JAN 12, 2020 8:30 AM PST

Water Lily Genome Provides Insight Into Flowering Plant Evolution

WRITTEN BY: Carmen Leitch

The genomic sequence of the water lily, Nymphaea colorata, has been revealed and has provided new insight into how flooring plants evolved. Researchers analyzed the plant's genome and transcriptome, or all of the genes that were producing RNAs, to find fourteen chromosomes and over 31,000 genes that carry instructions for making a protein. By contrast, humans carry around 20,000 protein-coding genes. The findings have been reported in Nature.

Water lily of the species Nymphaea colorata. / Credit: Liangsheng Zhang

"Water lilies have been an inspiration to artists like Claude Monet because of their beauty, and important to scientists because of their position near the base of the evolutionary tree of all flowering plants," noted Hong Ma, associate dean for research and innovation, Huck Distinguished Research Professor of Plant Molecular Biology, and professor of biology at Penn State.

"I previously contributed to the sequencing and analysis of the genome of Amborella, which represents the earliest branch to separate from other flowering plants, but Amborella lacks big showy colorful flowers and attractive floral scent, both of which serve to attract pollinators in most groups of flowering plants. We were interested in the water lily genome to help us understand how these traits evolved."

The team of researchers that performed the study compared the water lily genome to that of other flowering plants (angiosperms) and seed-bearing plants that don't make flowers (gymnosperms). The Amborella plant shares some features with gymnosperms, indicating that it was the earliest of all angiosperms that still exist to separate from other plants that flower.

"If we make an analogy to mammalian evolution, Amborella has a similar position to that of the platypus and other egg-laying mammals," explained Ma. "The platypus is a mammal because it feeds its young with milk, but it lays eggs like birds or reptiles. Amborella, like gymnosperms, has separate male and female plants, but the water lily has male and female reproductive parts within a single flower. This makes the water lily more similar to the vast majority of other flowering plants, so having the genomes of both Amborella and water lily can help us to better analyze the evolutionary transition from gymnosperms to angiosperms."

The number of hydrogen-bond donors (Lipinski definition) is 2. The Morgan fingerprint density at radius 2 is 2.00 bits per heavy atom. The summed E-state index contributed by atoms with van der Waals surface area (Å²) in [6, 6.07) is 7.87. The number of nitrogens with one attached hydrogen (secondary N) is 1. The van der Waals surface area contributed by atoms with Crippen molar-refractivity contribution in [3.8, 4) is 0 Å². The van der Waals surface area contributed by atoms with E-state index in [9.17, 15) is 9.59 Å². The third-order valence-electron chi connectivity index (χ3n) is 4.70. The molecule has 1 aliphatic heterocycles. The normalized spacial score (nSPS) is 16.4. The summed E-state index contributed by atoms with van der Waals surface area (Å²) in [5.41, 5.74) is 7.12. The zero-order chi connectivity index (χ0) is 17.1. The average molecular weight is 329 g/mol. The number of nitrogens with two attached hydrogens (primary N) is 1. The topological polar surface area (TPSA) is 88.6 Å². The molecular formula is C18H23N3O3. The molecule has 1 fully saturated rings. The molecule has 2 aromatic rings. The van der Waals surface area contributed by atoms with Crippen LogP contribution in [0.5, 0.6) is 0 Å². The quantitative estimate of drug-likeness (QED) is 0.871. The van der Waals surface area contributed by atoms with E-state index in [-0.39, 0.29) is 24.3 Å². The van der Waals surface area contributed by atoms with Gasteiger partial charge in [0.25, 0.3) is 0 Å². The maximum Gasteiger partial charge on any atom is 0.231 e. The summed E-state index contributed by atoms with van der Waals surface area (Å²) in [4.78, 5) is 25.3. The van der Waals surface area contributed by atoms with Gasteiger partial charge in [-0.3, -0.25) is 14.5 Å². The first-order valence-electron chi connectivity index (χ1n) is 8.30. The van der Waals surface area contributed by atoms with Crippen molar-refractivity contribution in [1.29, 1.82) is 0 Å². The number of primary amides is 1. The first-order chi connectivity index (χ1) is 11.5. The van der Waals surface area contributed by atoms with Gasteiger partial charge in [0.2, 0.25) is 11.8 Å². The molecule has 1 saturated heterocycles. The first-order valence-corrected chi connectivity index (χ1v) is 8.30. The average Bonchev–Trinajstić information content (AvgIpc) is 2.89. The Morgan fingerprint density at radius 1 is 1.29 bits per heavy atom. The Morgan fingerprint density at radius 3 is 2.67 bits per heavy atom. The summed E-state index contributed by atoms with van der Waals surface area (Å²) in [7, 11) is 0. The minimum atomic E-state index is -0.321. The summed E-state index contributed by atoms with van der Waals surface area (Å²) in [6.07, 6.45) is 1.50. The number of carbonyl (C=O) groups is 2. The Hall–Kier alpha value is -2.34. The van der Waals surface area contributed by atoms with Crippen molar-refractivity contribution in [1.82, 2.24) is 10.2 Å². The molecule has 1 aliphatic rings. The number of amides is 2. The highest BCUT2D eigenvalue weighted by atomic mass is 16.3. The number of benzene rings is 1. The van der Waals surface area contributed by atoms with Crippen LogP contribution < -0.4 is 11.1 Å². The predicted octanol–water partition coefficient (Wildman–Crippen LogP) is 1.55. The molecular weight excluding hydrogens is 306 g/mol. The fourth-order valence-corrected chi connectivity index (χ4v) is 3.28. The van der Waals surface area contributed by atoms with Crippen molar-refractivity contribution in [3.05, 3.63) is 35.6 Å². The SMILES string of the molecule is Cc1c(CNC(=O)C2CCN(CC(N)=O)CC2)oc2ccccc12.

Using molecular dating, the researchers estimated that the water lily family separated from other related aquatic plant families between 147 and 185 million years ago, when there were still dinosaurs roaming the planet.

The scientists also analyzed some of the water lily genes that are important to floral color and scent. They found proteins that are critical to generating the blue petal color of the water lily as well as genes that are important to the biosynthesis of its aroma.

"Having the water lily genome allows us to explore these important traits in flowering plants and especially among horticultural plants," added Ma. "It's likely that brightly colored flowers and floral scent evolved through an interaction with pollinators and such flowers are ultimately extremely important for the success of flowering plants. Identification of the key synthetic genes of blue petals has important reference value for breeding blue petal varieties."

Learn more from the video above about how plants 'know' when to flower.

Sources: AAAS/Eurekalert! via Penn State, Nature

About the Author
  • Experienced research scientist and technical expert with authorships on 28 peer-reviewed publications, traveler to over 60 countries, published photographer and internationally-exhibited painter, volunteer trained in disaster-response, CPR and DV counseling.
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